The Wall Street Journal recently reported that Starbucks is asking its baristas to make no more than two drinks at a time.
Among many other new rules at the coffee chain, baristas are now required to steam milk for each drink rather than steaming an entire pitcher to be used for several beverages. For many coffee connoisseurs, this is a welcome change that will improve quality. Starbucks also believes the move will ensure the “quality of the beverage in taste, temperature and appearance” while also reducing the “possibility for errors.” As a coffee aficionado myself, I entirely agree. However, many baristas (correctly) worry that this change will eventually lead to longer lines, causing some customers to drop out.
Making a good cup of cappuccino, like many things in life, takes time. But no one would wait forever for a cup of coffee. (The writer-comedian Larry David had a hilarious take on this issue, in one of his Curb Your Enthusiasm episodes, in which he talks about “sample abuse” at an ice-cream parlor.) This dichotomy between consumers’ valuing a service that takes more time and their dislike towards waiting for the same service is not peculiar to coffee alone.
Think of waiting for an appointment with a tax consultant or a primary care doctor. Of course, no customer likes long waiting times. However, during these appointments, the same customer would prefer that the tax consultant or the doctor to spend more time with him or her (because the service value improves in time). On one hand, addressing this preference implies a higher waiting time for all future customers. On the other hand, to cut wait-times, the service provider may have to speed up and reduce quality, which helps no one.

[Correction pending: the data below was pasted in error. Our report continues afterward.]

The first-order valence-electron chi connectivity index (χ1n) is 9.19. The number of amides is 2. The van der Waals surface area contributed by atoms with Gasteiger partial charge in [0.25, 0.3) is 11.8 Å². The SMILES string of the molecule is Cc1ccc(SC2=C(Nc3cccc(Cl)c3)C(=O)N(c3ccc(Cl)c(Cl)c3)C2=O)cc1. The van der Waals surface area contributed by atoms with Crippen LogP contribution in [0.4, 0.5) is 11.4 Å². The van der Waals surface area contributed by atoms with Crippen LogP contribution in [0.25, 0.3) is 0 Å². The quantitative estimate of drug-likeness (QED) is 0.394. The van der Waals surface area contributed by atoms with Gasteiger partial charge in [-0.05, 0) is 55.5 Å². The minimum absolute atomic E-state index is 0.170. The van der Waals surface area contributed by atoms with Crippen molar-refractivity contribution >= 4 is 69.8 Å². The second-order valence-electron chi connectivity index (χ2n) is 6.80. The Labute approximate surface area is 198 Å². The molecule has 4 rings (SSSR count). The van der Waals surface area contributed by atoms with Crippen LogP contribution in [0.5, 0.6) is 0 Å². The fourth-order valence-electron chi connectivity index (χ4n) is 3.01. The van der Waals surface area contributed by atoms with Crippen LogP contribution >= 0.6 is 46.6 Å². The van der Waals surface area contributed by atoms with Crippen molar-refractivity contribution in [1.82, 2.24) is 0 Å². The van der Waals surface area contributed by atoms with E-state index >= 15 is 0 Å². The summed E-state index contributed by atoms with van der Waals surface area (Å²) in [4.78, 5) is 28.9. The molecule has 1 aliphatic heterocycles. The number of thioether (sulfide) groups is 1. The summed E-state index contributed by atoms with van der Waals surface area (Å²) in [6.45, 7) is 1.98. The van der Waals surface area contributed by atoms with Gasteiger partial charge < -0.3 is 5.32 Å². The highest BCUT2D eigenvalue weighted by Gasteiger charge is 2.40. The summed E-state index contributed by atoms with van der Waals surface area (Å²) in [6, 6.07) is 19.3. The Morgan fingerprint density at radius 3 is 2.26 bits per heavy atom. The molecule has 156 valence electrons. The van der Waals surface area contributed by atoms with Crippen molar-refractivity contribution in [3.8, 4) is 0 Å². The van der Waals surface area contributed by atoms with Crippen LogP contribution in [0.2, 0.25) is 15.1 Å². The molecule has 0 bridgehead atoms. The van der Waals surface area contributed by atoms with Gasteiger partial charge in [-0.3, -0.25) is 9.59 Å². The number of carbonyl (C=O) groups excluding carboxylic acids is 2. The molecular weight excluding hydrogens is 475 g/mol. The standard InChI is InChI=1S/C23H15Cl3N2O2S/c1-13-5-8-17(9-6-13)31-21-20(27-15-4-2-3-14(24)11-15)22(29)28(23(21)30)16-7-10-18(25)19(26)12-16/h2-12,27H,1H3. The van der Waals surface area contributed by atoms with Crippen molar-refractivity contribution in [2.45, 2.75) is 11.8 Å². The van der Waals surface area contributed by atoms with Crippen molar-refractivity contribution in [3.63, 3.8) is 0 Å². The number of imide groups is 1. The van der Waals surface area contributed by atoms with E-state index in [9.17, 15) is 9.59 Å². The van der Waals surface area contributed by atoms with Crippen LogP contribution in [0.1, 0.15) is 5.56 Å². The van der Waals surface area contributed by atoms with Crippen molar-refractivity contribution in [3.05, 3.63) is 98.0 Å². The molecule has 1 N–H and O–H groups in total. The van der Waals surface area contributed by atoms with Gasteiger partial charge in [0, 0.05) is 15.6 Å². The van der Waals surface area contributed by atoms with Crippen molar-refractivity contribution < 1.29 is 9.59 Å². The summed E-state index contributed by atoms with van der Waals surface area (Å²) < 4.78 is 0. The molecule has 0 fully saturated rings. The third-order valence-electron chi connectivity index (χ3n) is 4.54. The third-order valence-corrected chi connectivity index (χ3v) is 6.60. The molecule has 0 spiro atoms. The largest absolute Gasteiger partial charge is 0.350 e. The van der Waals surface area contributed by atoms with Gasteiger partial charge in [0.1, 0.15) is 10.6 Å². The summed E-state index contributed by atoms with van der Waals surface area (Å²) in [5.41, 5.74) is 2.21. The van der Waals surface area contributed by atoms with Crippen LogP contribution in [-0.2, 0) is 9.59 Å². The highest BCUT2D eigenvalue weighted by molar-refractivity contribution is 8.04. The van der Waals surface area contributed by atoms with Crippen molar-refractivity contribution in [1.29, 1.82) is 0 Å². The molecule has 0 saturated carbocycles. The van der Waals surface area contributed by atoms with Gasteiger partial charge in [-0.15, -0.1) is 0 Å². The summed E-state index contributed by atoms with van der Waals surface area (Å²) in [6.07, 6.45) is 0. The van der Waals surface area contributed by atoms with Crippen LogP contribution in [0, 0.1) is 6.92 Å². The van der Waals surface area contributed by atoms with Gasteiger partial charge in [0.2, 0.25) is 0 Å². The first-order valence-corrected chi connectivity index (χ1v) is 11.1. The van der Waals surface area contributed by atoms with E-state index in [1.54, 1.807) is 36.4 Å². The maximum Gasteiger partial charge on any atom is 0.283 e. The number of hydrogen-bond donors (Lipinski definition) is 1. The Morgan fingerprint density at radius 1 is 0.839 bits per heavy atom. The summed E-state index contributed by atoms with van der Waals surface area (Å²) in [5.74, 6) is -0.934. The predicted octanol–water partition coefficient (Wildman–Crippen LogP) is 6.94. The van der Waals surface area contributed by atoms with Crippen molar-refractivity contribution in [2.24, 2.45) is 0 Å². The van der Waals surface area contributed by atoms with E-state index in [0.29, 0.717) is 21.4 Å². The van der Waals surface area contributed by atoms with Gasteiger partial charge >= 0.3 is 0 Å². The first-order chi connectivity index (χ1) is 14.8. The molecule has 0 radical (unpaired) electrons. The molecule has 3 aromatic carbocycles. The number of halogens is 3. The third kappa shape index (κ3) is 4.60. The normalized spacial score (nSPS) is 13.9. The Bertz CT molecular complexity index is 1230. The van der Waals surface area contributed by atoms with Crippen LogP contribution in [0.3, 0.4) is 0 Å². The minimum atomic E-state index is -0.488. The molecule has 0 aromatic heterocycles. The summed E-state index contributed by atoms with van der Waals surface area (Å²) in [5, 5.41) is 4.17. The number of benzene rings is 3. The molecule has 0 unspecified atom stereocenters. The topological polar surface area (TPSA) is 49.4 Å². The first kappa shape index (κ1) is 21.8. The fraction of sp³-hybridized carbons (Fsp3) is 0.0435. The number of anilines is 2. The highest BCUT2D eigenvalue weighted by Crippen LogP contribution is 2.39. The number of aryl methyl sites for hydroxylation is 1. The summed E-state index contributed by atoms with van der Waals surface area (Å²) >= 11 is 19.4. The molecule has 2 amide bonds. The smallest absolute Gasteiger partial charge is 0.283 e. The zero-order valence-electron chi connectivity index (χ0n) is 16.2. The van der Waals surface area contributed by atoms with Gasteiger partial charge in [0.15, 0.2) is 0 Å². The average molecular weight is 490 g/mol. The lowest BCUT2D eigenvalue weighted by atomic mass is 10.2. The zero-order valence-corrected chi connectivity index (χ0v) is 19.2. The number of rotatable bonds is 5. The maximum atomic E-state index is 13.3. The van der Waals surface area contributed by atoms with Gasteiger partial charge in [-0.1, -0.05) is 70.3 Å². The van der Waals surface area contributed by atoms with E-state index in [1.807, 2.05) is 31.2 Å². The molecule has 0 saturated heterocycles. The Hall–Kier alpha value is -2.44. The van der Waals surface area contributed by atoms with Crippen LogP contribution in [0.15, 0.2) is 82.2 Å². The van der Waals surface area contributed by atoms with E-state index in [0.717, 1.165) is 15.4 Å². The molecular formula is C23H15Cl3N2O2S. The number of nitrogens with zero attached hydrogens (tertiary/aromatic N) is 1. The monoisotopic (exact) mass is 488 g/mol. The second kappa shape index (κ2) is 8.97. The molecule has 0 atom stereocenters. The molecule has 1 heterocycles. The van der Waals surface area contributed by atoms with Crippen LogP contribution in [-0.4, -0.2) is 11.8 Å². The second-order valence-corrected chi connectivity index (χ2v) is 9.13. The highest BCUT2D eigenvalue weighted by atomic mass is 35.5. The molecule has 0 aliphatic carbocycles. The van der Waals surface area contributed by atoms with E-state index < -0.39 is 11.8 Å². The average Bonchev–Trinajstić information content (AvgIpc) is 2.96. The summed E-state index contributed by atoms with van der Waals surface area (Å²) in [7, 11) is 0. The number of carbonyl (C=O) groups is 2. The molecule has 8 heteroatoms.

So, is Starbucks right in slowing down? Will this slow-down cause more waiting lines for customers? Yes and yes. Theory suggests that it is in the interest of a high-quality firm to slow its service down, even at the risk of increased waiting time. I addressed this tradeoff in a paper called the Quality-Speed Conundrum.
Unfortunately, even a small change in service time creates a non-linear and significant impact on waiting times. Eventually, Starbucks has to cut wait times for customers and generate revenues. There are several options to improve revenues: increase the number of shops at a location, or the number of baristas per shop, or decrease the variety of options available at a shop. Unfortunately, some of these changes would mean that prices may have to go up.